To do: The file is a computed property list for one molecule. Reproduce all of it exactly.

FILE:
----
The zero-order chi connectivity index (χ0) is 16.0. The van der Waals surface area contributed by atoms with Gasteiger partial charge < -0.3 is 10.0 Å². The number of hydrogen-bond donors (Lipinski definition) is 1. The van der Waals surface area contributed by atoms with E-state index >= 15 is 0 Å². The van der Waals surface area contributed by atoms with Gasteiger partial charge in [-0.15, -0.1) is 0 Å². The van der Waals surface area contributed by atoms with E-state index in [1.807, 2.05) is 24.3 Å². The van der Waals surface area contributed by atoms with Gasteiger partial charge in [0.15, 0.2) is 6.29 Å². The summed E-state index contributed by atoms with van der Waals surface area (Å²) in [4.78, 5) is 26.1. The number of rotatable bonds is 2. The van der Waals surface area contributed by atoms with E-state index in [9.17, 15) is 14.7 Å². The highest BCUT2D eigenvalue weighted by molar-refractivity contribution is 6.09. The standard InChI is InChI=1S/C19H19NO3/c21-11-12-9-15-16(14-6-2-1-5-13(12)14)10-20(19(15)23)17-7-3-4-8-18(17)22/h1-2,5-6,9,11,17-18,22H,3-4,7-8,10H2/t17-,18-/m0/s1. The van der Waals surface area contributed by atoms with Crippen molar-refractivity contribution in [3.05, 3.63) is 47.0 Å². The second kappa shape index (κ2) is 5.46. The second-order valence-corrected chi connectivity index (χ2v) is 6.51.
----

The zero-order chi connectivity index (χ0) is 16.0. The van der Waals surface area contributed by atoms with Gasteiger partial charge < -0.3 is 10.0 Å². The number of hydrogen-bond donors (Lipinski definition) is 1. The van der Waals surface area contributed by atoms with E-state index >= 15 is 0 Å². The van der Waals surface area contributed by atoms with Gasteiger partial charge in [-0.15, -0.1) is 0 Å². The van der Waals surface area contributed by atoms with E-state index in [1.807, 2.05) is 24.3 Å². The van der Waals surface area contributed by atoms with Gasteiger partial charge in [0.15, 0.2) is 6.29 Å². The summed E-state index contributed by atoms with van der Waals surface area (Å²) in [4.78, 5) is 26.1. The number of rotatable bonds is 2. The van der Waals surface area contributed by atoms with E-state index in [9.17, 15) is 14.7 Å². The highest BCUT2D eigenvalue weighted by molar-refractivity contribution is 6.09. The standard InChI is InChI=1S/C19H19NO3/c21-11-12-9-15-16(14-6-2-1-5-13(12)14)10-20(19(15)23)17-7-3-4-8-18(17)22/h1-2,5-6,9,11,17-18,22H,3-4,7-8,10H2/t17-,18-/m0/s1. The van der Waals surface area contributed by atoms with Crippen molar-refractivity contribution in [3.05, 3.63) is 47.0 Å². The second kappa shape index (κ2) is 5.46. The second-order valence-corrected chi connectivity index (χ2v) is 6.51.